A cornerstone of Houston ISD Superintendent Mike Miles’ plans for overhauling the district — rapidly eliminating nearly 700 jobs in its “bloated” central office — appears to be exaggerated by the district’s new, polarizing leader.
A Houston Landing analysis of district payroll data shows HISD hasn’t come close to carrying out the number of job cuts touted by Miles in recent weeks, casting doubt on the accuracy of statements by the state-appointed superintendent at a time when trust in his administration remains tenuous.
The data, obtained through a public records request, show there were just 225 fewer people working in HISD’s nearly 8,000-member central office in early August compared to early March, just before the state announced sweeping sanctions against HISD. That’s roughly one-third of the cuts trumpeted by Miles.
The vast majority of those reductions are concentrated in lower-paying departments. At the same time, Miles has invested more in the highest echelons of HISD’s central administration, with nearly 100 more employees raking in salaries exceeding $150,000.
If Miles doesn’t cut deeper into the district, the findings raise questions about the long-term viability of his expensive plans for overhauling parts of HISD, which he has estimated will cost over $100 million this year alone. Miles is instituting drastic changes at dozens of campuses, including raising teacher pay, offering stipends to employees and adding more staff members to some classrooms.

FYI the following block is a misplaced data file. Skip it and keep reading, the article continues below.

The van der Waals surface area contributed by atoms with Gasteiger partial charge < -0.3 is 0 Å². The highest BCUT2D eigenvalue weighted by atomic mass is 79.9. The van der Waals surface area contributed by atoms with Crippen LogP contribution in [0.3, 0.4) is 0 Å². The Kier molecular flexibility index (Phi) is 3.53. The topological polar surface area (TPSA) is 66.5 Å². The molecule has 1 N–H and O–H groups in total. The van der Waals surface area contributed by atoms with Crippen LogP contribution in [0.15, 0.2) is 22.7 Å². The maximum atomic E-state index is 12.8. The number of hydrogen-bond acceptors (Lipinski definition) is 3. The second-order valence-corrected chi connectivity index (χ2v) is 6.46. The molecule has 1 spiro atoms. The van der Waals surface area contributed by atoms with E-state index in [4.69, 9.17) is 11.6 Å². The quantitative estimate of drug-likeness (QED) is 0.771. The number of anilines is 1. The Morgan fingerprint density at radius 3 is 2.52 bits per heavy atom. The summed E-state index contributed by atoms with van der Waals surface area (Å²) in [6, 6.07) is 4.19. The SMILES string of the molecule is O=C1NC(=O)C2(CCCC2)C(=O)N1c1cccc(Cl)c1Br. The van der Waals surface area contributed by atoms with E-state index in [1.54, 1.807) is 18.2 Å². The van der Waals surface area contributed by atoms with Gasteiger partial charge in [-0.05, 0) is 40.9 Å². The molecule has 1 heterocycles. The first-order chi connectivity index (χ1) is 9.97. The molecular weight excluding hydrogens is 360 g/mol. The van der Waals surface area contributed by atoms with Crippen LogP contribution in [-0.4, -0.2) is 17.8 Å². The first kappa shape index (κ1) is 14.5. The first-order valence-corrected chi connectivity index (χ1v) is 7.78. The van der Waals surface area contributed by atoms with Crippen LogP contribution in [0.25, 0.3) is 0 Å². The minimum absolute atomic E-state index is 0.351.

HISD's latest financial estimates show a projected deficit of nearly $250 million in a $2.1 billion general fund budget this fiscal year.
Shannon Verrett, executive director of the Houston Association of School Administrators, said the payroll records mirror feedback from members of his group, many of whom work in higher-paid central office positions. Verrett estimated he’s heard of about 10 people who lost their jobs, all of whom found new roles in the district.
“I am getting some people reaching out telling me that they did lose their jobs, but, surprisingly, not as many as I thought would have reached out,” Verrett said.
HISD officials did not dispute the Landing’s findings. In an email, district spokesperson Joseph Sam acknowledged that staffing reductions are “ongoing” and called the payroll records “a lagging indicator of available positions.” He did not specify when the promised job cuts would be reflected in payroll records.
HISD Board President Audrey Momanaee said she was not concerned about the speed of the central office shakeup. Momanaee expects a final analysis of the status of job cuts during October’s board meeting. The district’s budget for this fiscal year bakes in reductions associated with the central office, she said.
“Reorganization of this magnitude takes time,” Momanaee said, adding that the personnel change needs time to “work its way through the system.”